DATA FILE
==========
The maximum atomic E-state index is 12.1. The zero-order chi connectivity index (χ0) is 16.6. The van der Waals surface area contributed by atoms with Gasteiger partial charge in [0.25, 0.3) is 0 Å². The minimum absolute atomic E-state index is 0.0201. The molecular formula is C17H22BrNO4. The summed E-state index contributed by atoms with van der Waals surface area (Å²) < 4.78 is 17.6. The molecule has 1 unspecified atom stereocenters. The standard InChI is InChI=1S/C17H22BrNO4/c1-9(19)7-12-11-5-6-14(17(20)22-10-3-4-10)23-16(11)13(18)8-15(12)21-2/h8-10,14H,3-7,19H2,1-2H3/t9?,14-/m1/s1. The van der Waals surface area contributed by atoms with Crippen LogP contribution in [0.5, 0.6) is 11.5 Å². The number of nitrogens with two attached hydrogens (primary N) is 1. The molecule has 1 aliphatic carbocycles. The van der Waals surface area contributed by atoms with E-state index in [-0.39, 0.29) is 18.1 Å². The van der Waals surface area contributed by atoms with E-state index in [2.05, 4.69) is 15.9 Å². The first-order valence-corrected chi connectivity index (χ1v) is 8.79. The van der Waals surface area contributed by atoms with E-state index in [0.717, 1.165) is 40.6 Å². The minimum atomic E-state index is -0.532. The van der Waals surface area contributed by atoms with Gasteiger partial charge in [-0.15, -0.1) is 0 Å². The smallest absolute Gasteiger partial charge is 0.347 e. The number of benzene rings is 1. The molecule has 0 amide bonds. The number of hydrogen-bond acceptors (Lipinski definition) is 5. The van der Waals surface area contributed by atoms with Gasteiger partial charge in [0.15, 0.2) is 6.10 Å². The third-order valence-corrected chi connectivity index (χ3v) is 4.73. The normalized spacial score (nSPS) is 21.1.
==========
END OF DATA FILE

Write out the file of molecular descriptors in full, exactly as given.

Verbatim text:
The maximum atomic E-state index is 12.1. The zero-order chi connectivity index (χ0) is 16.6. The van der Waals surface area contributed by atoms with Gasteiger partial charge in [0.25, 0.3) is 0 Å². The minimum absolute atomic E-state index is 0.0201. The molecular formula is C17H22BrNO4. The summed E-state index contributed by atoms with van der Waals surface area (Å²) < 4.78 is 17.6. The molecule has 1 unspecified atom stereocenters. The standard InChI is InChI=1S/C17H22BrNO4/c1-9(19)7-12-11-5-6-14(17(20)22-10-3-4-10)23-16(11)13(18)8-15(12)21-2/h8-10,14H,3-7,19H2,1-2H3/t9?,14-/m1/s1. The van der Waals surface area contributed by atoms with Crippen LogP contribution in [0.5, 0.6) is 11.5 Å². The number of nitrogens with two attached hydrogens (primary N) is 1. The molecule has 1 aliphatic carbocycles. The van der Waals surface area contributed by atoms with E-state index in [-0.39, 0.29) is 18.1 Å². The van der Waals surface area contributed by atoms with E-state index in [2.05, 4.69) is 15.9 Å². The first-order valence-corrected chi connectivity index (χ1v) is 8.79. The van der Waals surface area contributed by atoms with E-state index in [0.717, 1.165) is 40.6 Å². The minimum atomic E-state index is -0.532. The van der Waals surface area contributed by atoms with Gasteiger partial charge in [-0.15, -0.1) is 0 Å². The smallest absolute Gasteiger partial charge is 0.347 e. The number of benzene rings is 1. The molecule has 0 amide bonds. The number of hydrogen-bond acceptors (Lipinski definition) is 5. The van der Waals surface area contributed by atoms with Gasteiger partial charge in [0.15, 0.2) is 6.10 Å². The third-order valence-corrected chi connectivity index (χ3v) is 4.73. The normalized spacial score (nSPS) is 21.1.